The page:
Technically termed a “Residential Service Agreement” (RSA), since the word “warranty” has specific legal meaning, a home warranty is a great opportunity for affordable peace of mind.
Home warranties are especially beneficial if you end up using them, like any warranty, but even if you don’t make a claim, you can think of it as an insurance policy against things going wrong.
Here’s a video titled, “Home Warranty vs. Home Insurance,” from My New Home from Chase that may help you understand exactly the topic we’re discussing.
Making A Claim
To make a claim, you call the service telephone number or use the company’s website. There is typically a $75+ service call fee per problem area.
For example, if you have 2 plumbing issues and 1 electrical issue, you’ll be charged 2 service fees.
If the problem is found to be under warranty (i.e. a covered item), the contractor will repair or replace it at no additional charge to you.
The contractors are chosen by the RSA company and are licensed, insured, etc. They are professionals and doing home warranty claim repairs is usually just one part of their business.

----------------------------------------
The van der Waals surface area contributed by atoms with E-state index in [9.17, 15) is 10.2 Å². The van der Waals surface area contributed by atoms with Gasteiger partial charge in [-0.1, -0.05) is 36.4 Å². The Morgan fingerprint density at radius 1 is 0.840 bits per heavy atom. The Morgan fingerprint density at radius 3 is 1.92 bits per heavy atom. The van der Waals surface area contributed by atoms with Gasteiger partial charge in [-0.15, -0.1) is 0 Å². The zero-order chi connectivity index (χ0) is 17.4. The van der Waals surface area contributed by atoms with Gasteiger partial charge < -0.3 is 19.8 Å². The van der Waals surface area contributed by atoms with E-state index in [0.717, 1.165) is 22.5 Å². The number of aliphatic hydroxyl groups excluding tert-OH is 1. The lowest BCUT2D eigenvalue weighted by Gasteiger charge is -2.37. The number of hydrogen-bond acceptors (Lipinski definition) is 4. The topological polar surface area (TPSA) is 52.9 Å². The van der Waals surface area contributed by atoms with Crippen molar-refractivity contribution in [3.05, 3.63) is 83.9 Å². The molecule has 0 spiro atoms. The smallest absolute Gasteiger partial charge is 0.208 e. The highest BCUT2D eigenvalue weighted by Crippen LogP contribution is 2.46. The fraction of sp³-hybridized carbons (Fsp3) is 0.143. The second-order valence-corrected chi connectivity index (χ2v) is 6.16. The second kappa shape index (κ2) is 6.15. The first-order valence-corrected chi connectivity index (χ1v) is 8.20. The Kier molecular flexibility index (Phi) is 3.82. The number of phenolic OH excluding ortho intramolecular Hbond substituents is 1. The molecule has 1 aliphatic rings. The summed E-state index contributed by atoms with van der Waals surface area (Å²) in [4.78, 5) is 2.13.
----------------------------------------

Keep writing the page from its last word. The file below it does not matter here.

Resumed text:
Let the contractor know up front if you’ll want them to do work in addition to what’s covered by the policy so they can schedule you for additional time and bring the additional materials and tools.
Renewing Your RSA
Because it often costs hundreds of dollars to successfully complete a long-term home repair, just one service call usually makes the home warranty pay off. Whether you do or not, you’re protecting yourself from having to dip into your savings if something big (that is covered) does come up.
Whether or not you make a claim, you can choose to renew your Residential Service Agreement each year. The price typically goes up after the first year, even if you don’t make a claim.
If you receive a lot of financial benefit from your year of claims (e.g. $10,000), you probably won’t be given the opportunity to renew with the same company.
However, even just having it for the first year, it can provide a safety net for things that may come up while you’re still getting to learn your new home.